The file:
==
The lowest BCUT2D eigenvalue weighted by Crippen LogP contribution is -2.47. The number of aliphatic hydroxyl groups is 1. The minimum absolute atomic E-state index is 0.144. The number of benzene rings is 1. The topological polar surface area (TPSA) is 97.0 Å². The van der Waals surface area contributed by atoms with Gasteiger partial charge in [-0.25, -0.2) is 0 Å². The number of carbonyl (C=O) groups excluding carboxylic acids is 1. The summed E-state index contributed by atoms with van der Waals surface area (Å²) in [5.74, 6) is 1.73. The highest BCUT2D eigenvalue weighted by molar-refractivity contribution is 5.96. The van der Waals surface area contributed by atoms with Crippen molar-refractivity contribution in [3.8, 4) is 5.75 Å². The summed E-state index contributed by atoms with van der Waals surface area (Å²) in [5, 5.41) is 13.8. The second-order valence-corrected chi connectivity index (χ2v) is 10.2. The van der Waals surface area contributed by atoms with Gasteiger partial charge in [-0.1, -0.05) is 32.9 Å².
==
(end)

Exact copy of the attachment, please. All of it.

The lowest BCUT2D eigenvalue weighted by Crippen LogP contribution is -2.47. The number of aliphatic hydroxyl groups is 1. The minimum absolute atomic E-state index is 0.144. The number of benzene rings is 1. The topological polar surface area (TPSA) is 97.0 Å². The van der Waals surface area contributed by atoms with Gasteiger partial charge in [-0.25, -0.2) is 0 Å². The number of carbonyl (C=O) groups excluding carboxylic acids is 1. The summed E-state index contributed by atoms with van der Waals surface area (Å²) in [5.74, 6) is 1.73. The highest BCUT2D eigenvalue weighted by molar-refractivity contribution is 5.96. The van der Waals surface area contributed by atoms with Crippen molar-refractivity contribution in [3.8, 4) is 5.75 Å². The summed E-state index contributed by atoms with van der Waals surface area (Å²) in [5, 5.41) is 13.8. The second-order valence-corrected chi connectivity index (χ2v) is 10.2. The van der Waals surface area contributed by atoms with Gasteiger partial charge in [-0.1, -0.05) is 32.9 Å².